• A little ray goes a long way – As we spend more and more time indoors, our skin often misses out on receiving its daily dose of vitamin d, a key player in regulating psoriasis inflammation. To get your daily dose of the sunshine vitamin, aim for 15 minutes of sun exposure on bare skin during low UVB times (mid-morning or late afternoon).  Leave at dawn and get home at dust? No problems – just roll your sleeves up and enjoy your lunch break outside. If UVB is strong, limit exposure to about 5 minutes.
  • Turn wine into water – Psoriasis causes very dry, flaky skin that sheds frequently. Staying hydrated helps to keep your skin hydrated and improves skin barrier function. On the other hand, frequent or excess alcohol consumption has been strongly linked to psoriasis severity as well as association nutrient deficiency, liver damage and obesity. Why not challenge yourself to 4 weeks alcohol free and instead replace it with 2L water daily.   

Sometimes the simplest of changes can make the biggest difference!

The Psoriasis Eczema Clinic is a leading clinic offering Complementary and Alternative therapies for the treatment of psoriasis, eczema, acne, rosacea and other chronic skin complaints. With over 30 years of clinical practice, we are recognized for our effective natural psoriasis treatments Australia wide.

To book a consultation, call (03) 9770 5337.

5 Benefits Of A Holistic Skin Consultation

5 BENEFITS OF A HOLISTIC SKIN CONSULTATION

It can be a daunting experience starting a new treatment.  

 “Will it work this time?”  “How much will it cost?”  “What will I have to change?”

These are all valid questions we deserve to have answered before we commit to a new therapy and practitioner.  Whilst there are no guarantees, knowing what to expect can help make the process that little bit easier and put in place some realistic expectations.

Many patients who decide to take a more holistic approach to their skin treatment often share a similar story of past experience, some of which include;

  • “I’ve tried everything and nothing worked”
  • “I just didn’t feel listened too”
  • “I’m concerned about the side effects”

Whatever the story, the motivation behind taking more holistic approach is to find a safe, effective and natural treatment which takes into consideration the whole person and not just the symptoms.

When it comes to the skin, a holistic approach can have many benefits, including;

1. Getting to the root cause:  Chronic skin conditions can have multiple triggers, including those coming from inside and outside the body.  Addressing the triggers as well as the skin itself, helps to get to the root cause, ensuring longer lasting results

2. A treatment designed for you:  A key benefit of a holistic approach is that it takes into consideration the uniqueness of the individual being treated.  Therefore, instead of a one size fits all approach, treatments can be customised according to your needs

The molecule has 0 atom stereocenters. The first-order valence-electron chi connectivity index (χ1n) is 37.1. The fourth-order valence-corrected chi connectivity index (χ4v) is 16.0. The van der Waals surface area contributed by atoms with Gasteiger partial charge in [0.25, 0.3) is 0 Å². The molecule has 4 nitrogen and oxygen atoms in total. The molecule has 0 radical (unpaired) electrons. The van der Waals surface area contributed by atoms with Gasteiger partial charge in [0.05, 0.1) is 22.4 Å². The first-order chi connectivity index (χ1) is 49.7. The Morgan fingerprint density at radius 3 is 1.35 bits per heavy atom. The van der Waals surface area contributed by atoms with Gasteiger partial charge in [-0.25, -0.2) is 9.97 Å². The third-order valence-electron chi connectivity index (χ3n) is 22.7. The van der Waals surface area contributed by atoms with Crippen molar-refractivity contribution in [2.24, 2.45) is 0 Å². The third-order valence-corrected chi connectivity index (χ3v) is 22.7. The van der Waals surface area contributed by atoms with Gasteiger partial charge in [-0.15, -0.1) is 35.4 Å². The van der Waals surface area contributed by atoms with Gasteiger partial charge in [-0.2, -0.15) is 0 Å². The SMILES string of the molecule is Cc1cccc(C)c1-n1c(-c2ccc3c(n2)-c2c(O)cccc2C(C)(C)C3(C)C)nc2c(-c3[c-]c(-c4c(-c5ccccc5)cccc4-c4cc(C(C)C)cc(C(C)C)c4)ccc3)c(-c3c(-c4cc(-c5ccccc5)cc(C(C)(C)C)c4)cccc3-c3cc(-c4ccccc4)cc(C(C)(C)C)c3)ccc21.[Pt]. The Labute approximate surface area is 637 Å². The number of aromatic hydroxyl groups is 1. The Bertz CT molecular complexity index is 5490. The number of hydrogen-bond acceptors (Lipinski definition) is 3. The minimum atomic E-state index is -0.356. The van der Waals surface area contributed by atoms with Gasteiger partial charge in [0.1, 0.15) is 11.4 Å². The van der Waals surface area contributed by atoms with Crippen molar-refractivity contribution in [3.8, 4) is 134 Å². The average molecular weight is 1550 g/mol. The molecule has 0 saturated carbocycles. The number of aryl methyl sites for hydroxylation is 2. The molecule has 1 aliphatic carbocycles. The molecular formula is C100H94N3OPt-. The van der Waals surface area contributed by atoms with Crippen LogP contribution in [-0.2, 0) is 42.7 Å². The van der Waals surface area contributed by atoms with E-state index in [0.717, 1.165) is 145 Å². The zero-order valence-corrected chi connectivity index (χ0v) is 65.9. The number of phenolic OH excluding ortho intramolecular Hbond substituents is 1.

3. Feel listened to: Holistic consultations typically allow for longer appointment times so that a thorough examination can take place and your story can be heard.  After all, you know your body better than anyone and therefore sharing your story can provide key insights for your practitioner

4. Promote healing, naturally:  Holistic treatments typically take a more natural approach, utilizing nutritional, herbal, dietary and lifestyle medicines to not only promote healing but to restore balance and strength to the body’s systems

5. Feel empowered:  A holistic practitioner aims to empower the patient with knowledge, so that they can not only understand the nature of their condition better, but also play a key role in managing, preventing and healing the condition going forward.  Often patients with chronic skin conditions feel powerless and that their body is ‘broken’ or misbehaving in some way.  The alternative perspective is that your body is simply reacting in a protective manner in response to your current environment.  By understanding your body’s needs you can make more informed decisions and take back that control over your health.  

Psoriasis Eczema Clinic is a leading holistic skin clinic Melbourne.  For further enquiries please contact reception on (03) 9770 5337.

When Eczema is NOT Atopic Dermatitis

When Eczema is NOT Atopic Dermatitis

Eczema is a word we associate with images of a red, dry and itchy rash that so many of us experience as children, almost as though it was a rite of passage.  

It is true that eczema is a very common condition that can affect up to 30% of children in Australia. However eczema is not a term used to describe one condition, but a group of conditions that can present with both similarities and key differences.  In fact, the above description most accurately describes atopic dermatitis (also known as extrinsic eczema), which is form of eczema driven by allergy.  Despite 80% of all eczemas fitting into this category, 20% do not.  This eczema type is referred to as intrinsic eczema.

What Is Intrinsic Eczema?

Intrinsic eczema is essentially a form of eczema that is not driven by classic allergens such as dust mite, pollens, grasses and foods.  In contrast to extrinsic eczema, intrinsic eczema often has a later onset, milder presentation, different triggers and a different type of immune response.

What Causes Intrinsic Eczema?

Unlike extrinsic eczema, intrinsic eczema is not associated with a family history of atopy (allergy), such as the atopic triad of eczema, hay fever and asthma.  It is also not linked to the fillagrin gene which has shown to cause skin barrier dysfunction in those with extrinsic eczema.

Some studies have found associations between intrinsic eczema and bacterial colonization, such as Staphlyococcus aureus.  It is therefore possible that intrinsic eczema is linked to imbalances in the microbiome.  

How Do You Know If You Have Intrinsic Eczema?